TAMPA, Fla. -- The city of Tampa, in cooperation with the FBI and NFL, wants to turn Tampa Stadium into a veritable fortress for Super Bowl XXV.
More than 1,700 security personnel, including 500 law enforcement officers, will be used to safeguard against the threat of terrorist attack during Sunday's championship game between the New York Giants and Buffalo Bills.
"We have gone to extraordinary measures to make it a safe Super Bowl," Tampa Public Safety Administrator Bob Smith said in a security briefing yesterday.
Those measures include:
* The construction of a six-foot chain link fence around the stadium, some 50 feet from the current permanent fence that rims the structure.
* A ban on portable radios, TV sets, camcorders and still-cameras in the stadium. That is in addition to the normal prohibition of umbrellas, bottles, cans and other containers.
* A request to the FAA to restrict air space over the stadium.
* The presence of bomb technicians on the site, a normal Super Bowl procedure.
* Metal detectors at all 68 gates. Every person entering the stadium will be checked with a detector.
Security at the stadium has been maintained around the clock since it was sealed off last Wednesday.
When players and media arrived at the stadium for a media session yesterday, that increased security was readily apparent.
"I've been here [at the Super Bowl] before, and this is really beefed up," said Giants cornerback Mark Collins. "You try not to worry about it."
The media underwent metal detector scrutiny upon entering the stadium, and there were some curious developments.
One metal detector was activated when it passed over the leg of a columnist from Orlando, Fla. Upon rolling up his pant leg, the writer was allowed to enter.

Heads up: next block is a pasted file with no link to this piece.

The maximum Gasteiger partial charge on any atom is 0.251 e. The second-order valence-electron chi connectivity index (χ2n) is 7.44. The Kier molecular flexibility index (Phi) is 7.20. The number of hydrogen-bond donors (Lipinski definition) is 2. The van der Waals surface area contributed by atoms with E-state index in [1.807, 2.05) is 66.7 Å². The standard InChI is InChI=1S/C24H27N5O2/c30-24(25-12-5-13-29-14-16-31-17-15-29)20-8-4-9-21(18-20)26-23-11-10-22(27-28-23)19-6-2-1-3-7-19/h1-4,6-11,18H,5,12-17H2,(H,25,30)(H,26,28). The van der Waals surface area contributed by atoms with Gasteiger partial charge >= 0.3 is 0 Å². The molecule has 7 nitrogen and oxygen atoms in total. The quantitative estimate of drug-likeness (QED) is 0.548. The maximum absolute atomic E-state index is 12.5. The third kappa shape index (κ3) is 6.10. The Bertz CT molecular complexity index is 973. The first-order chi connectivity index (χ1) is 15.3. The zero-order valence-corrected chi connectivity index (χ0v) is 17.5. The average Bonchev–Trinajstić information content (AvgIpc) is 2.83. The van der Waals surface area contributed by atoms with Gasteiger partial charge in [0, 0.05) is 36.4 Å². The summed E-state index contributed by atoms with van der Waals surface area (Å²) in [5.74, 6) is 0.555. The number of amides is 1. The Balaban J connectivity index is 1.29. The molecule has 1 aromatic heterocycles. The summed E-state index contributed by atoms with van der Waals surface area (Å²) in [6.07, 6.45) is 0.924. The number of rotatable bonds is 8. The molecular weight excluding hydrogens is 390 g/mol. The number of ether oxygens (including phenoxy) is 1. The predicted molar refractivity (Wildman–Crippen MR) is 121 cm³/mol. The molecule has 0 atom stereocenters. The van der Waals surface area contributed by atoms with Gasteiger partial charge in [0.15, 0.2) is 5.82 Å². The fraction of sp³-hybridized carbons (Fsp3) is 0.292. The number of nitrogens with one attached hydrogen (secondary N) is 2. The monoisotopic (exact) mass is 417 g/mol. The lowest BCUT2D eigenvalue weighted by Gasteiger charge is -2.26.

Another reporter activated a detector with what he told the security guard was loose change. The guard did not ask to see the change and let the writer enter.
At his briefing, Smith said the police department had received one anonymous phone threat, but claimed it had "no credibility at all."
Smith stopped short of guaranteeing a safe Super Bowl.
"There's no law enforcement agency that can guarantee safety under any circumstances," he said.
Allen McCreight of the FBI said his organization has counter-terrorism responsibility for the game. He also said the FBI is involved annually with the Super Bowl.
In response to the war in the Middle East, the NFL canceled its extravagant Friday night party here. It is clear the war has placed the Super Bowl in a different light.
"Everybody is thinking about the guys over there [in the Persian Gulf]," said Bills center Kent Hull. "I was going down to a press conference after the [AFC] championship game and the TV monitors were on with news from Saudi Arabia. The first thing I wanted to do was stop and watch.
"I wish we'd be over with it. As far as playing the game, that's not in our hands. We want to play the game. And I'm sure a lot of people from Buffalo over there want to see us play the game."
Said Collins, "After the game is over Sunday, I'm going home. The people overseas, their life is on the line every day. It puts a sobering effect on the game.
"Win or lose, it's just a game."